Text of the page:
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We Must Defend Democracy in Ukraine—and Win It at Home Too

We have to prove that democracies can still solve major problems.

Alexi Rosenfeld/Getty Images
Demonstrators march toward the United Nations during a Stand With Ukraine rally on February 24 in New York City.

Ukraine has emerged as a global fault line over democracy. In invading his democratic neighbor, authoritarian dictator Vladimir Putin threw down the gauntlet for his kind. The symbolism of an autocrat violating the territorial sanctity and right to self-determination of a smaller, weaker neighbor forced democratic countries, which had previously seemed content to focus inward, into a tightening alliance. The global order is shifting as we speak.

Make no mistake, this is decidedly a war between democracy and autocracy, between self-government and fascism. To view it otherwise is to ignore the context in which it’s occurring. Over the past decade the forces of autocracy have waged a social media disinformation war, meddling in elections to support the rise of would-be autocrats, such as Donald Trump in the United States, Jair Bolsonaro in Brazil, and Narendra Modi in India. Meanwhile, fledgling democracies have been aborted by military coups in struggling Asian and African countries.

United around the indelible will of Ukrainian President Volodymyr Zelenskiy, the world’s most powerful democracies have demonstrated their mettle. Short of direct flirtation with nuclear war, they’ve committed themselves to the effort, arming the Ukrainian military while opening their arms to the nearly two million refugees pouring across Ukraine’s western border. The goodwill and fellow feeling for Ukraine extends well beyond national leaders. Popular opinion across Europe and the United States has backed efforts to turn the screws on Putin, even in ways that would inflict some blowback at home. Nearly 80 percent of Americans, for example, support President Biden’s ban on Russian oil and gas imports, even despite record highs in gas prices already.

It’s tempting to believe that Ukraine is the only theater in which the fight for democracy is playing out. Rather, that struggle continues on the home front, as well. Indeed, this is the most important battlefield—and that fight has never been more fierce. Because American democracy can only be won at home.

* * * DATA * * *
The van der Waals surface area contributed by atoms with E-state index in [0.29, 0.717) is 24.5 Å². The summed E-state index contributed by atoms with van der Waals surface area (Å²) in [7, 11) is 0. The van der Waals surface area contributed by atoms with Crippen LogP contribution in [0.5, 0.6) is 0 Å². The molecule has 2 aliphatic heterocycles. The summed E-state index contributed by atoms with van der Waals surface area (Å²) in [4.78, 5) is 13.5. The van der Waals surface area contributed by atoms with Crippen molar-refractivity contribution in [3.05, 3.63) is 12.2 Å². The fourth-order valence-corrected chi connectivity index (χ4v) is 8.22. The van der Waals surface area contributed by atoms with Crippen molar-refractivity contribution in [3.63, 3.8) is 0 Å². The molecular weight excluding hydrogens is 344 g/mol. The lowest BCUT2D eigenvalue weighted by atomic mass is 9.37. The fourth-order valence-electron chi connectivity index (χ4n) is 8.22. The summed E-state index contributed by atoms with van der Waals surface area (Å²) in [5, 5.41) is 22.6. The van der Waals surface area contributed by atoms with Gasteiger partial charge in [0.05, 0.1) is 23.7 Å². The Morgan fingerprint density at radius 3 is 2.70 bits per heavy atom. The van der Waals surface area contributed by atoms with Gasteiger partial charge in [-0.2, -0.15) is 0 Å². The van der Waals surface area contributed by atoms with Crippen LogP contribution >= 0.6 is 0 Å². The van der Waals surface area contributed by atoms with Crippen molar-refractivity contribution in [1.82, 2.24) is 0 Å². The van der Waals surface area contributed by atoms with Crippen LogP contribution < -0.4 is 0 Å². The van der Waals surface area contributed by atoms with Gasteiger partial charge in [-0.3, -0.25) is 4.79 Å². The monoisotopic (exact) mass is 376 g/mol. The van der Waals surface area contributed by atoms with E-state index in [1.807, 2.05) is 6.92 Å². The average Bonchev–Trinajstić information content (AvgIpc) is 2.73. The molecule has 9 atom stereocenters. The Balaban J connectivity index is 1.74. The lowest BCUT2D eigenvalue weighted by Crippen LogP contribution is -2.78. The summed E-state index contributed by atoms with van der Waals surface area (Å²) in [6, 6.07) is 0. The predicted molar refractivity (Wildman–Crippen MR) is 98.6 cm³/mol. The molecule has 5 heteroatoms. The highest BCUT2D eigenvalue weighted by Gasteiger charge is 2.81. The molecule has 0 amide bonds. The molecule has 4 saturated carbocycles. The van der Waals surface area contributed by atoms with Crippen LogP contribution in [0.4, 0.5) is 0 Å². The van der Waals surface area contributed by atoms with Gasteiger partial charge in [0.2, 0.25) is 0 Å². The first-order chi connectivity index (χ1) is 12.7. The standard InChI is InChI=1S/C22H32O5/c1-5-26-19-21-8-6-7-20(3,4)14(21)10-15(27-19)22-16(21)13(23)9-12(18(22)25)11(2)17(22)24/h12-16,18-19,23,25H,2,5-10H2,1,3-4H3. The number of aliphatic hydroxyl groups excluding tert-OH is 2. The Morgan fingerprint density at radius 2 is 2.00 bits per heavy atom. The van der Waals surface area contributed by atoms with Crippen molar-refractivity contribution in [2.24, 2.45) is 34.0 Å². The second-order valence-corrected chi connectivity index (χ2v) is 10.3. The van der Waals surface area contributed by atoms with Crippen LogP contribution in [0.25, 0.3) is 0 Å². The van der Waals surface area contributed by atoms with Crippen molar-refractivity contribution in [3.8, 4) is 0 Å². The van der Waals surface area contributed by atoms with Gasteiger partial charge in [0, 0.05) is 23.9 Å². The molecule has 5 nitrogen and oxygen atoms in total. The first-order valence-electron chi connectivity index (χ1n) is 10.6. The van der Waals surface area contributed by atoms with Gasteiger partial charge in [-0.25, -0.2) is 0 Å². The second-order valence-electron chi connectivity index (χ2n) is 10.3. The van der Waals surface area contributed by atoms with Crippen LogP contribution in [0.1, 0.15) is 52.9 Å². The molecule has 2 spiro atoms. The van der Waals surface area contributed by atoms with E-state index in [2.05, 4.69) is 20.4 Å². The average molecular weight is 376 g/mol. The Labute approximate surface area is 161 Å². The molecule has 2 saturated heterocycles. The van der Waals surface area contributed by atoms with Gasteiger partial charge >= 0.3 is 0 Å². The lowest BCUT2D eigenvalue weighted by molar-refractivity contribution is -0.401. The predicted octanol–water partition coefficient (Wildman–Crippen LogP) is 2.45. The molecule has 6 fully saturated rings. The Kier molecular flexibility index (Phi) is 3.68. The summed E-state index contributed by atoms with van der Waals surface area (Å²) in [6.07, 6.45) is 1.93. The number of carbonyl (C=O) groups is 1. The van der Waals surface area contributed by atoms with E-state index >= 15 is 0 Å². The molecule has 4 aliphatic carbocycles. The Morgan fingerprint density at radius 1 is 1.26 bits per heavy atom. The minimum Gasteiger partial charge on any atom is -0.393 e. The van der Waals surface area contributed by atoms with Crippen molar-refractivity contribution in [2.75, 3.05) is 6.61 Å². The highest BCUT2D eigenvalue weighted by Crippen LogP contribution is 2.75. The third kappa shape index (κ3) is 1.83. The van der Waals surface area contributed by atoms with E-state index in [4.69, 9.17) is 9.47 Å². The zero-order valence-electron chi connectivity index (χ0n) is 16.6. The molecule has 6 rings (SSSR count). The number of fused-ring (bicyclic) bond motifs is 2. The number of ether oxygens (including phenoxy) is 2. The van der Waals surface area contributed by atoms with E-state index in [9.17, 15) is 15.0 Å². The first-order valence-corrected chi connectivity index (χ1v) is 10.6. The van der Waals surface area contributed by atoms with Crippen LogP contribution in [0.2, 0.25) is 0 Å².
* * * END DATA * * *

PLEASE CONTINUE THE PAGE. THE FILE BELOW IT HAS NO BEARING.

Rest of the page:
Most pressingly, state after state passes laws to restrict voting access. They are doing so in thrall to a movement that claims that the 2020 election was stolen simply because its leader lost. And as that free and fair election was being certified, they violently attacked our Capitol. Now they claim that their violent insurrection was simply “legitimate political discourse.”

To date, federal legislative efforts to protect the rights of millions to vote have been impotent. They are an object lesson in a deeper, more insidious threat to our democracy: our incapacity to solve problems for our people. Rather, the rules of our politics mute the power of the majority for the will of the minority. There’s the minoritarian nature of Senate representation itself, or the filibuster rule, which holds it hostage to its own minority. Then there’s the packing of the Supreme Court with committed partisans.

Never mind the ways that the Supreme Court’s disastrous Citizens United vs. FEC decision destroyed the firewall between corporate power and political power. By interpreting money as speech, protected under the First Amendment, and corporations as people, protected by the Fourteenth, it ushered billions of dollars of corporate money into our democratic process. Since Citizens United, the proportion of electioneering spending by outside groups created specifically to legally launder corporate money into “political speech” has boomed.

The consequence has been accelerating inequality. The median earner in the U.S. has watched her wages stagnate over the past several decades as the wealth and power of the country’s richest has exploded. Over the course of the pandemic the country’s billionaires made a staggering $2.1 trillion.

Critics of my argument might hold up the Infrastructure Investment and Jobs Act—the official name for the bipartisan infrastructure deal Congress passed in the fall. After all, wasn’t it proof that Americans can still come together to solve our problems? Don’t get me wrong, it’s a fine bill. But if the best we can do is fix our crumbling roads—if our aspirations literally can’t get off the ground—it’s more an indictment than a sign of hope.

And yet the bravery of the Ukrainian people should offer us hope here at home. Americans have watched transfixed as they’ve repelled the Russian onslaught—as they’ve stood up for their democracy. It’s forced millions of Americans to confront the ugly endgame of fascistic autocracy up close, to digest its human costs. Those of us who believe in democracy and all the values that come with it—the right to self-determination, the rule of law, the respect for free speech—must press our advantage now.

The Biden administration has done an admirable job leading the democratic world against Putin’s thuggery. By narrating Putin’s path to invasion in real time, Biden was able to rob him of any element of surprise, priming the world to act soon after the invasion. But the president and his team cannot forget the war for democracy at home. In that respect, they must also work to prove democracy’s value in delivering for its people. The childhood tax credit, meaningful climate legislation that frees us from our dependency on oil and gas (let alone foreign oil and gas), home and community-based care, and of course, voting rights, would be great places to start. Ukrainians are giving everything in the fight for democracy; let us prove that our democracy can still deliver something.